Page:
SARS coronavirus entry into host cells through a novel clathrin- and caveolae-independent endocytic pathway.

National Key Laboratory of Medical Molecular Biology, Institute of Basic Medical Sciences, Peking Union Medical College, Tsinghua University and Chinese Academy of Medical Sciences, Beijing 100005, China.
Cell Research (Impact Factor: 10.53). 03/2008; 18(2):290-301. DOI: 10.1038/cr.2008.15
Source: PubMed

ABSTRACT While severe acute respiratory syndrome coronavirus (SARS-CoV) was initially thought to enter cells through direct fusion with the plasma membrane, more recent evidence suggests that virus entry may also involve endocytosis. We have found that SARS-CoV enters cells via pH- and receptor-dependent endocytosis. Treatment of cells with either SARS-CoV spike protein or spike-bearing pseudoviruses resulted in the translocation of angiotensin-converting enzyme 2 (ACE2), the functional receptor of SARS-CoV, from the cell surface to endosomes. In addition, the spike-bearing pseudoviruses and early endosome antigen 1 were found to colocalize in endosomes. Further analyses using specific endocytic pathway inhibitors and dominant-negative Eps15 as well as caveolin-1 colocalization study suggested that virus entry was mediated by a clathrin- and caveolae-independent mechanism. Moreover, cholesterol- and sphingolipid-rich lipid raft microdomains in the plasma membrane, which have been shown to act as platforms for many physiological signaling pathways, were shown to be involved in virus entry. Endocytic entry of SARS-CoV may expand the cellular range of SARS-CoV infection, and our findings here contribute to the understanding of SARS-CoV pathogenesis, providing new information for anti-viral drug research.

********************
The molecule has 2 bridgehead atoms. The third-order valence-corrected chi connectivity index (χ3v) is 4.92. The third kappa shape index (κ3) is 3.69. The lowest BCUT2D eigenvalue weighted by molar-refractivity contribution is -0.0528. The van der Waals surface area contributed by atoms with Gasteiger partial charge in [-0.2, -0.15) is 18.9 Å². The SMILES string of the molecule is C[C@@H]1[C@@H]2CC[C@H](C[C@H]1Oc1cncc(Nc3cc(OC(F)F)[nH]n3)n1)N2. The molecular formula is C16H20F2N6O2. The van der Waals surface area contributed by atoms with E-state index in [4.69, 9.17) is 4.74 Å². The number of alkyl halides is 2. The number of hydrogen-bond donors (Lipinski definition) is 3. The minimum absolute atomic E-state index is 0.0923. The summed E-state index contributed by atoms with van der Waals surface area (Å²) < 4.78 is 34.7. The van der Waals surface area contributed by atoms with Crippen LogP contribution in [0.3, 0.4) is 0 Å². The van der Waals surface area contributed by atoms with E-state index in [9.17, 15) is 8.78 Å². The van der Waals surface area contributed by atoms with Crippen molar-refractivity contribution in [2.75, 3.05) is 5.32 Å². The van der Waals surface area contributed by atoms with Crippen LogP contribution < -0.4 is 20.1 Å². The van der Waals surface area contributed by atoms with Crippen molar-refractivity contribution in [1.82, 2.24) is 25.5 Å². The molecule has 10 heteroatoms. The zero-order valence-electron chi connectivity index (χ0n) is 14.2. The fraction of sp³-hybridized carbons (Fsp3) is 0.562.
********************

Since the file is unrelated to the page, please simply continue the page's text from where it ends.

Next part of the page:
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May 15, 2014